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neither Metcalf nor O’Connor suggested direct use of play and play therapy to address countertransference by therapists. If therapists are relying on the medium of play in therapy, relying on the same tools of play therapy to inform and enhance their own self-awareness seems logical.

Informing and enhancing therapist self-awareness through play Use of play therapy tools to help play therapists address

countertransference has been seemingly absent from the child counseling and play therapy literature; however, in the related field of art therapy, art media in supervision has been used. In this context Rubin (1994) argued that “The therapist can use his/her artwork as an aid to self- understanding in addition to helping the patient” (p. 58). Rubin suggested that while in session, therapists could verbally interact with their clients by sharing their thoughts through art work and could also draw portraits of their clients outside the session in order to resolve countertransference. Similarly, Wadeson (1995) successfully encouraged art therapists to draw pictures of themselves with their clients, of the therapy hour; of themselves with their clients’ illnesses; and of the beginning, middle, and end of treatment.

Countertransference play The authors suggest integrating play therapy strategies as a way

to expand those techniques clinicians already utilize rather than proposing an either/or dichotomy. We also consider the possibility that therapists who are not practitioners of play therapy might explore or experiment with these ideas to further enhance their self-understanding. Should these ideas prove helpful, transferring them to supervision relationships might prove to be of interest. At the same time, personal familiarity with the curative properties of generic and therapeutic play will likely facilitate clinical experimentation personally or with supervisees.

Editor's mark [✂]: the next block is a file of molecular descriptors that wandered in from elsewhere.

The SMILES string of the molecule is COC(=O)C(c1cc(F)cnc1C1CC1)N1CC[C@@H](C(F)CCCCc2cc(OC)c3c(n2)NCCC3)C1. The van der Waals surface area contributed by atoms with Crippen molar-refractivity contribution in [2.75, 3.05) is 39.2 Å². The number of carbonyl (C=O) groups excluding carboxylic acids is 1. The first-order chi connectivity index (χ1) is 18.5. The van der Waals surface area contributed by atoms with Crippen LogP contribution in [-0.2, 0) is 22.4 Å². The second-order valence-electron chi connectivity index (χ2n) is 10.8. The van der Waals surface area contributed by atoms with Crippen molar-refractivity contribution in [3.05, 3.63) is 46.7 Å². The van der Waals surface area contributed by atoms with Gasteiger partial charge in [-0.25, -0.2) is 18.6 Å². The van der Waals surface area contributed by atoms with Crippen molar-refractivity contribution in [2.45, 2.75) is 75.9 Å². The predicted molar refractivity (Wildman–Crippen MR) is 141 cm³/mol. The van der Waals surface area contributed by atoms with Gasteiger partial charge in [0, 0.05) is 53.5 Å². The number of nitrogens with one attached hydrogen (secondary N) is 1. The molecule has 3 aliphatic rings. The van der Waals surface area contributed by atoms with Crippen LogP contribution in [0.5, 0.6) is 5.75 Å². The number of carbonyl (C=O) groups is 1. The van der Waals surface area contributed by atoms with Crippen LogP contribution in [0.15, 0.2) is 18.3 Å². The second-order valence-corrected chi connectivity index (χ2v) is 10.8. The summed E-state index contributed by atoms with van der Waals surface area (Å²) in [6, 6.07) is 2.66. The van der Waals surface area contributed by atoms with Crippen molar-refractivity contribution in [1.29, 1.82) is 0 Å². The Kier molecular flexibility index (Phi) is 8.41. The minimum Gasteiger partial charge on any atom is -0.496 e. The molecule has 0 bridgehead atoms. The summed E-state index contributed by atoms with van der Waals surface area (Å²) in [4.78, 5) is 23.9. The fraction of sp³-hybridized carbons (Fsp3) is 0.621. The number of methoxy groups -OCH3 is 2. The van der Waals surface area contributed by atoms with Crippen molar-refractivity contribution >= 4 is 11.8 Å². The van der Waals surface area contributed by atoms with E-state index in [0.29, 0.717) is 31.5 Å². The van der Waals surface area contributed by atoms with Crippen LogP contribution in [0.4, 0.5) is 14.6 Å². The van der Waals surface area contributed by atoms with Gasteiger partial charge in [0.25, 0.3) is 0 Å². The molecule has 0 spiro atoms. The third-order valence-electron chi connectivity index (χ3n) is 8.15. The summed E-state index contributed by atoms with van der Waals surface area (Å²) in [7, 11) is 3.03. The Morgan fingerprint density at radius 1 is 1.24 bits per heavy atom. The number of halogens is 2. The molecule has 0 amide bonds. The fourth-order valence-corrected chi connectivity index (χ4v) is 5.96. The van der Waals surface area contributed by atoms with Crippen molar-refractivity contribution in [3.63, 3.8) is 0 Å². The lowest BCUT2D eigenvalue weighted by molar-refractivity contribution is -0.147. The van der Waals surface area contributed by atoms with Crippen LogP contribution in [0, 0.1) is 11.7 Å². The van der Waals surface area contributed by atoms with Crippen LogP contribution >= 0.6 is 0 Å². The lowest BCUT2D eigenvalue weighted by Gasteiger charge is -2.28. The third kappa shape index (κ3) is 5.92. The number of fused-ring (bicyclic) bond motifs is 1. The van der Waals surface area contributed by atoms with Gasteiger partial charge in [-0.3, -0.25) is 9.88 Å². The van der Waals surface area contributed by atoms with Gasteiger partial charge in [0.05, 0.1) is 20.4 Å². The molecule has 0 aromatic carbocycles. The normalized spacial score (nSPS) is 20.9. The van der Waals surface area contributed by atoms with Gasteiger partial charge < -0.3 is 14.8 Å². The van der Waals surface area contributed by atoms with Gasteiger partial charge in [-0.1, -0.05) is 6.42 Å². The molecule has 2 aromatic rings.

For therapists to ask themselves or for supervisors to ask their supervisees to “check in” after therapy sessions is not unusual. This

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checking in process may or may not result in substantive insights or discussions, but post-session processing can be fascinating and noteworthy and can enhance introspection and understanding. The use of therapeutic play can augment perceptions, narrow or expand focal points, and access and use affect and energy in the therapy relationship.

In the following sections we demonstrate how various forms of play and play therapy can amplify self-awareness and countertransference awareness through both nondirective and directive means. As will be apparent, either or both of these approaches can be readily applied to therapists’ self-work and in supervision.

Countertransference art As mentioned earlier, clinicians have been encouraged to use art

to understand themselves and their clients. Many adults withdraw from art experiences because of feelings of performance anxiety or fear of being judged or evaluated as artists. The art task must therefore be user- friendly and inviting.